Norm of Bladder tumor–associated antigen (BTA) Test for Bladder Cancer
Bladder tumor–associated antigen negative.
Usage of Bladder tumor–associated antigen (BTA) Test for Bladder Cancer
Used in the diagnosis of superficial transitional cell carcinoma of the urinary bladder. Has a 61% sensitivity, 74% specificity, 64% accuracy, 88% positive predictive value, and 38% negative predictive value for bladder carcinoma (Lokeshwar et al, 2002).
Positive of Bladder tumor–associated antigen (BTA) Test for Bladder Cancer
Presence of bladder tumor–associated antigen in urine sample.
Negative of Bladder tumor–associated antigen (BTA) Test for Bladder Cancer
Absence of bladder tumor–associated antigen in urine sample.
Description of Bladder tumor–associated antigen (BTA) Test for Bladder Cancer
Bladder tumor–associated antigen (BTA) test is a noninvasive tumor-marker quantitative enzyme immunoassay. The tumor marker is an antigen named “human complement factor H–related protein” (hCFHrp). hCFHrp is not detectable in healthy epithelial cells but has been identified in bladder cancer cells. hCFHrp is similar to human complement factor (hCFH), which plays a role in the prevention of cell lysis through interruption of a complement pathway. hCFH causes lysis of foreign cells in a host by inhibiting the development of a membrane attack complex. Cancer cells are believed to be protected from lysis by hCFHrp, which also interrupts a complement pathway, thereby facilitating invasion to the host.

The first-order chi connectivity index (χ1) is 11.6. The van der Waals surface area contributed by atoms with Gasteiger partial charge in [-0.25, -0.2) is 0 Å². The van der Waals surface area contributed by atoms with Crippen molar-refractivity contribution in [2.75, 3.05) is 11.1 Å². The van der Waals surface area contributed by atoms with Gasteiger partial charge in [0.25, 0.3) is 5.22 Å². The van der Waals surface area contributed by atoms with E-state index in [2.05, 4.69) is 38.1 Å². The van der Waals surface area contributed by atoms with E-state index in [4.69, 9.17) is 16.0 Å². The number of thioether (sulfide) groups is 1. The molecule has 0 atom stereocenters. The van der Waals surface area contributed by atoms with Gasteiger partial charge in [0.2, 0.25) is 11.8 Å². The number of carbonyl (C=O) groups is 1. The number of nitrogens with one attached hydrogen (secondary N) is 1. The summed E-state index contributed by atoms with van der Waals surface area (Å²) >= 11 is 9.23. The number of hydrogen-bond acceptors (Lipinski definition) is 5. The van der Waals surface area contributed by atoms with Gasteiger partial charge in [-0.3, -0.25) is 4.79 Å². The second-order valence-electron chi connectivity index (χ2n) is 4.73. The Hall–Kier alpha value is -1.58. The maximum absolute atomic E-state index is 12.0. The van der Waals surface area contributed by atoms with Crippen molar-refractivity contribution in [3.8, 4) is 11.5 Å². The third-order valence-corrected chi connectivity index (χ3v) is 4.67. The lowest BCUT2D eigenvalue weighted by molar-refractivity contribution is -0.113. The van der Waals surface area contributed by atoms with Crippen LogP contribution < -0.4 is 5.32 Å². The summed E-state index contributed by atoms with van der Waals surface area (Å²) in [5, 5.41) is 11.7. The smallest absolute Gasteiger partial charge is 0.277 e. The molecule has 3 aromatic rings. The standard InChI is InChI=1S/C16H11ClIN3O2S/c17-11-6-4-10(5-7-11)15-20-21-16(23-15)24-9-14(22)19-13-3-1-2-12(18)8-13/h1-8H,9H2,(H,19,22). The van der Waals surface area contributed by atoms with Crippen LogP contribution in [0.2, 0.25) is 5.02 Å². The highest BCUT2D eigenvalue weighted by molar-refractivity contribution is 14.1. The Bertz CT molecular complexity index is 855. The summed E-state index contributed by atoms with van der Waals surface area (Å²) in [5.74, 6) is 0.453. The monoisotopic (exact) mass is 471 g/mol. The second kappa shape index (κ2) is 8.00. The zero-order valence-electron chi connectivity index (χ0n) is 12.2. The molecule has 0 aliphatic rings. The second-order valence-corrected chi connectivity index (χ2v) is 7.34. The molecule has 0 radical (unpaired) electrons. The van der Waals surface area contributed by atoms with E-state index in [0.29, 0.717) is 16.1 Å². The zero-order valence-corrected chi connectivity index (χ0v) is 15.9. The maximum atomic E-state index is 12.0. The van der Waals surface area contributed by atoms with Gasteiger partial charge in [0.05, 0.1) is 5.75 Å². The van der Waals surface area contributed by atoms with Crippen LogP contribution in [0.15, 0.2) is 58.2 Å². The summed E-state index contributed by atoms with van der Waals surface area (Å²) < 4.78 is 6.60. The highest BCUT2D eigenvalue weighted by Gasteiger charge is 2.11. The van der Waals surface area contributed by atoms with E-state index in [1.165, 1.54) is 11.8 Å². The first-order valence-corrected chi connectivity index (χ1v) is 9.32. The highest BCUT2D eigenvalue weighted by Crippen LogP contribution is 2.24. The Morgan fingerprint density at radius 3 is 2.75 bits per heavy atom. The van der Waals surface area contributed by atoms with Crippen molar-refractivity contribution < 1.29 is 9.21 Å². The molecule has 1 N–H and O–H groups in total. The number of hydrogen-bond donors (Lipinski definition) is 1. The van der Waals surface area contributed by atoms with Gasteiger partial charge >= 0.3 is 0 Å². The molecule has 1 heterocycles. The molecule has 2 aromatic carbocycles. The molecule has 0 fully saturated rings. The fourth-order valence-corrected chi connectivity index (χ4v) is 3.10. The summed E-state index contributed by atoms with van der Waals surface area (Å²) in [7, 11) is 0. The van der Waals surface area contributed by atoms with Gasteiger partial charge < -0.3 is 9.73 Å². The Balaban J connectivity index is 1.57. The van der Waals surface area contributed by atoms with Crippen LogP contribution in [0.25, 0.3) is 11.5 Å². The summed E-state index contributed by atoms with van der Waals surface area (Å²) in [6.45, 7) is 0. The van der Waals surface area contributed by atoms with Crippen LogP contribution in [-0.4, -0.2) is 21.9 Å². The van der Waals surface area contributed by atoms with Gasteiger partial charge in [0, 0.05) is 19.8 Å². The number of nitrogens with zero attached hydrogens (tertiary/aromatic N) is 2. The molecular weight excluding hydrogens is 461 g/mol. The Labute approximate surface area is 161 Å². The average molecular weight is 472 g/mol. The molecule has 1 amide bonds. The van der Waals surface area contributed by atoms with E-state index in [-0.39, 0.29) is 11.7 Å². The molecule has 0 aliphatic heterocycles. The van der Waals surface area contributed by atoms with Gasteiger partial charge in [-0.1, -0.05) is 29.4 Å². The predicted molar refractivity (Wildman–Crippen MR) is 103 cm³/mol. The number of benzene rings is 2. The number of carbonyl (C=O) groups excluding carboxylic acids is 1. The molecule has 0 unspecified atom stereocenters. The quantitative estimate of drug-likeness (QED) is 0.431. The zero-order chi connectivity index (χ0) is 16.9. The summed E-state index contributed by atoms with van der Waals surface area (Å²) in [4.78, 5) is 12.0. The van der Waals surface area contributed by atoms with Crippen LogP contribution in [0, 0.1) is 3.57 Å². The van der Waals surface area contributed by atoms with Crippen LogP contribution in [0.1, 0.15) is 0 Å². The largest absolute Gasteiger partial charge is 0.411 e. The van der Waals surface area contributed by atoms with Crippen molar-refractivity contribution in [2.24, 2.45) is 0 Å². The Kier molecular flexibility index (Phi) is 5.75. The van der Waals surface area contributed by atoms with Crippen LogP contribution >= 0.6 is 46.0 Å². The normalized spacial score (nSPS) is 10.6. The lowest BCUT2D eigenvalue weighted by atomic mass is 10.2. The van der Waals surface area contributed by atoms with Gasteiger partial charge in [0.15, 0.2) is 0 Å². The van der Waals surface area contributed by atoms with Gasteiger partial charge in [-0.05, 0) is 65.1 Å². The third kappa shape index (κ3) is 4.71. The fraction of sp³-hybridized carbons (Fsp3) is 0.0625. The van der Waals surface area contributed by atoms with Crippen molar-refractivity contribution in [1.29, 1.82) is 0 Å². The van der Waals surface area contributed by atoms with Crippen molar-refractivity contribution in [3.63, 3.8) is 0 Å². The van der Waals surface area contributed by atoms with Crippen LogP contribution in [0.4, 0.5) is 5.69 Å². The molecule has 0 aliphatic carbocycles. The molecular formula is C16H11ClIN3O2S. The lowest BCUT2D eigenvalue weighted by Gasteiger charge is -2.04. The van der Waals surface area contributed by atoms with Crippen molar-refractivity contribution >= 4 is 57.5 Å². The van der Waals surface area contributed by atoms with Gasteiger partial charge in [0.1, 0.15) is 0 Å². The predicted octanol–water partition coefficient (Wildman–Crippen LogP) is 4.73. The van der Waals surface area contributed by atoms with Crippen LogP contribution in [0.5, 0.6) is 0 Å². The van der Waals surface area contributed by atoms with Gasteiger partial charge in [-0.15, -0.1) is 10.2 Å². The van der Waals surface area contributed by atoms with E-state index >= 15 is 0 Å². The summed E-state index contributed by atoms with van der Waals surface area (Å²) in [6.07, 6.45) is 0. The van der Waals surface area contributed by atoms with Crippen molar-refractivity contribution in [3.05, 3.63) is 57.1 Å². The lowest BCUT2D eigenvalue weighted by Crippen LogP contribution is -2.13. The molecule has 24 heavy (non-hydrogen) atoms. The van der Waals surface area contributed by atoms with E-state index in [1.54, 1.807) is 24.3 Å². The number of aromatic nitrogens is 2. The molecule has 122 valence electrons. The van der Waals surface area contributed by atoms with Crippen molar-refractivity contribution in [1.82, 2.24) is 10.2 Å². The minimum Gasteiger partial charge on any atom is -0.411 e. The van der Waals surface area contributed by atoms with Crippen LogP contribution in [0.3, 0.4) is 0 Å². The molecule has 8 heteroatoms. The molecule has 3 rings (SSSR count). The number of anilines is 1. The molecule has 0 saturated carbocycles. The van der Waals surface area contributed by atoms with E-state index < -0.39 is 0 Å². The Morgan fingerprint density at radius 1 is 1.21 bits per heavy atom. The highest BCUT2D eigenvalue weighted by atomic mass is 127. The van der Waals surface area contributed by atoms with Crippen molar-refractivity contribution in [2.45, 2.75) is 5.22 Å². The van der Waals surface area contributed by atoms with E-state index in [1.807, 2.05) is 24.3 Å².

Professional Considerations of Bladder tumor–associated antigen (BTA) Test for Bladder Cancer
Consent form NOT required.
- Urine specimen suggested amount is 35 mL (minimum of 2 mL).
- Collect voided or catheterized urine sample in clean urine specimen container without additives. Urine specimens cannot be collected in foam or paper cups.
- Transport to lab on ice.
Client and Family Teaching
- Obtain complete medical history (including current medical state).
- Use a dipstick urine to verify absence of hematuria before test.
- Inform client that a positive bladder tumor antigen test will be confirmed by biopsy of bladder tissue.
Factors That Affect Results
- False-positive tests occur in 9% of cases (Friedrich et al, 2002) including any condition that causes hCFHrp to be present in the bladder. These conditions are renal lithiasis, nephritis, renal neoplasm, urinary tract infections, cystitis, history or presence of urinary stents or nephrostomy tubes, genitourinary cancer, bowel interposition segment, and trauma to the urinary system. A false-negative test occurs in 2% of those tested and is associated with tumor recurrence.
- Hematuria may yield false-positive tests, and therefore urine samples should first be tested for the presence of blood.
- If blood is detected in urine sample, urine cytologic testing is suggested.